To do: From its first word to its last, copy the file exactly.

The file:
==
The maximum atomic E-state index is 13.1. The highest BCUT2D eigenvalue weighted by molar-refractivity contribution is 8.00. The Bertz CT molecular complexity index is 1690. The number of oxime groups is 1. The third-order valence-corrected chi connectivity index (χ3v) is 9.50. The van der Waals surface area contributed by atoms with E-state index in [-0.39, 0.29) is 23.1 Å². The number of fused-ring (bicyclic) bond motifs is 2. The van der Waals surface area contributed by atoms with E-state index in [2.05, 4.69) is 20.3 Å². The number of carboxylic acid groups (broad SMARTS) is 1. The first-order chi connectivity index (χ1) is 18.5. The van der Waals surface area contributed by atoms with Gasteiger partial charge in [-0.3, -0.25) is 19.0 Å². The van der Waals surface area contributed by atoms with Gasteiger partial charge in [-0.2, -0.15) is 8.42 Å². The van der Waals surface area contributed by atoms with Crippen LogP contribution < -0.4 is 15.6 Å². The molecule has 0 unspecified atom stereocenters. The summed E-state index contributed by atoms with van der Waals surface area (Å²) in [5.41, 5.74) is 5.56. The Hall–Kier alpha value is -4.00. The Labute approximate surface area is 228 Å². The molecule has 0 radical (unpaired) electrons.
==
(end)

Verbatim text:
The maximum atomic E-state index is 13.1. The highest BCUT2D eigenvalue weighted by molar-refractivity contribution is 8.00. The Bertz CT molecular complexity index is 1690. The number of oxime groups is 1. The third-order valence-corrected chi connectivity index (χ3v) is 9.50. The van der Waals surface area contributed by atoms with E-state index in [-0.39, 0.29) is 23.1 Å². The number of fused-ring (bicyclic) bond motifs is 2. The van der Waals surface area contributed by atoms with E-state index in [2.05, 4.69) is 20.3 Å². The number of carboxylic acid groups (broad SMARTS) is 1. The first-order chi connectivity index (χ1) is 18.5. The van der Waals surface area contributed by atoms with Gasteiger partial charge in [-0.3, -0.25) is 19.0 Å². The van der Waals surface area contributed by atoms with Gasteiger partial charge in [-0.2, -0.15) is 8.42 Å². The van der Waals surface area contributed by atoms with Crippen LogP contribution < -0.4 is 15.6 Å². The molecule has 0 unspecified atom stereocenters. The summed E-state index contributed by atoms with van der Waals surface area (Å²) in [5.41, 5.74) is 5.56. The Hall–Kier alpha value is -4.00. The Labute approximate surface area is 228 Å². The molecule has 0 radical (unpaired) electrons.